Against the backdrop of the BP oil disaster in the Gulf of Mexico, the United States Senate is ramping up for debate on energy and climate change legislation. As legislators consider different approaches to forging a new energy policy, they should keep in mind the words of former Chairman of the Senate Armed Services Committee, Senator John Warner (R-VA) who said that "Climate change, national security and energy dependence are interrelated global challenges." In addition to the environmental disaster spreading across the gulf, there are a multitude of national security concerns that arise from America's fossil fuel dependency and the effects of climate change. Countless bipartisan and nonpartisan military and national security leaders have warned about such circumstances for years. But despite this, opponents of a clean energy future for the United States continue to delay, distract, and undermine attempts to address this issue. In particular, extreme conservative politicians willfully ignore the real challenges posed to American security by climate change, preferring instead to politicize and trivialize the national security impacts of such a future. It is time for the cheap political posturing on this serious national security issue to end, as one retired general clearly put it: "Military leaders know this isn't about polar bears and ice caps, it's about international stability and national security."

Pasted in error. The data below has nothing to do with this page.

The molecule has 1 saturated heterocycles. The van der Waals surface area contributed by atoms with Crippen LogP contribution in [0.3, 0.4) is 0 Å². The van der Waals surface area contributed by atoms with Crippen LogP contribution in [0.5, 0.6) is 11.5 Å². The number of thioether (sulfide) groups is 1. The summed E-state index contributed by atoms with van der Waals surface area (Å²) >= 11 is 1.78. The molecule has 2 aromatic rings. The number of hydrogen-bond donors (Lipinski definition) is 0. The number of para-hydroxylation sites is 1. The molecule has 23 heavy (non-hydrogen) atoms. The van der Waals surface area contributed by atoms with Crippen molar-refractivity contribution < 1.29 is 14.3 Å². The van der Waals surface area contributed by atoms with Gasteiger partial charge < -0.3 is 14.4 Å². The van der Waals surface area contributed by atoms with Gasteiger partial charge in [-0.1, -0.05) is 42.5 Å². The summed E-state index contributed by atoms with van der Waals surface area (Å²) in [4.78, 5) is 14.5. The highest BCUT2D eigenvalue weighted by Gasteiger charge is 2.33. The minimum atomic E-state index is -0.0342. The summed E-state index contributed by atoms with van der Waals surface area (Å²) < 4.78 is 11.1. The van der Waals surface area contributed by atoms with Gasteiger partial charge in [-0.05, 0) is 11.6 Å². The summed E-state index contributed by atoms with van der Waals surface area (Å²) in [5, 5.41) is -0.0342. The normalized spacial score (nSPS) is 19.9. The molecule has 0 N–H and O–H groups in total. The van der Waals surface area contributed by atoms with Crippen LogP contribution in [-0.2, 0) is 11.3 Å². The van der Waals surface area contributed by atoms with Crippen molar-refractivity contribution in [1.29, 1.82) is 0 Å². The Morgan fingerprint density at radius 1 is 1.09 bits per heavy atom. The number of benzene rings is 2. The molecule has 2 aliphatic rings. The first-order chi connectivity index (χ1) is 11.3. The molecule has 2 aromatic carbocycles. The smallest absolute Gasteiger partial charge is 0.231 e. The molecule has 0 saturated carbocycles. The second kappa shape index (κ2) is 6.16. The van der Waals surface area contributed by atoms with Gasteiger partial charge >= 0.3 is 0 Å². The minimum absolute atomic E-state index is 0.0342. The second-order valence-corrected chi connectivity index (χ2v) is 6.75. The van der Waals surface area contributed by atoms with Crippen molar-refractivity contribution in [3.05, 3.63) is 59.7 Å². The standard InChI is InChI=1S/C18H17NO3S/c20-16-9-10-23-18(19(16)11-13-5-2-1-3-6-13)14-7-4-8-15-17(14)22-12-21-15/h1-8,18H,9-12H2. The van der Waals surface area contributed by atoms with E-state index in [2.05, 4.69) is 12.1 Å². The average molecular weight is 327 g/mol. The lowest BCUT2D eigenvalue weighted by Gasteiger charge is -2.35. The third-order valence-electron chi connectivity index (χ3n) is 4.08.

Today the National Intelligence Council (NIC) released a new report outlining the global strategic trends of the next twenty years. The report describes a number of disturbing trends, which could greatly increase the complexity of the international system. However, none of these outcomes are foregone conclusions.
This weekend, world leaders will gather in Washington to discuss the financial crisis. After World War II and the great depression the world’s leaders recognized that the international financial system was too complex and interconnected for countries to go it alone and responded by establishing the Bretton Woods institutions. The international financial mechanisms they created helped war-torn economies recover – and set the stage for the US economy to grow and thrive atop the global economy for the half-century that followed.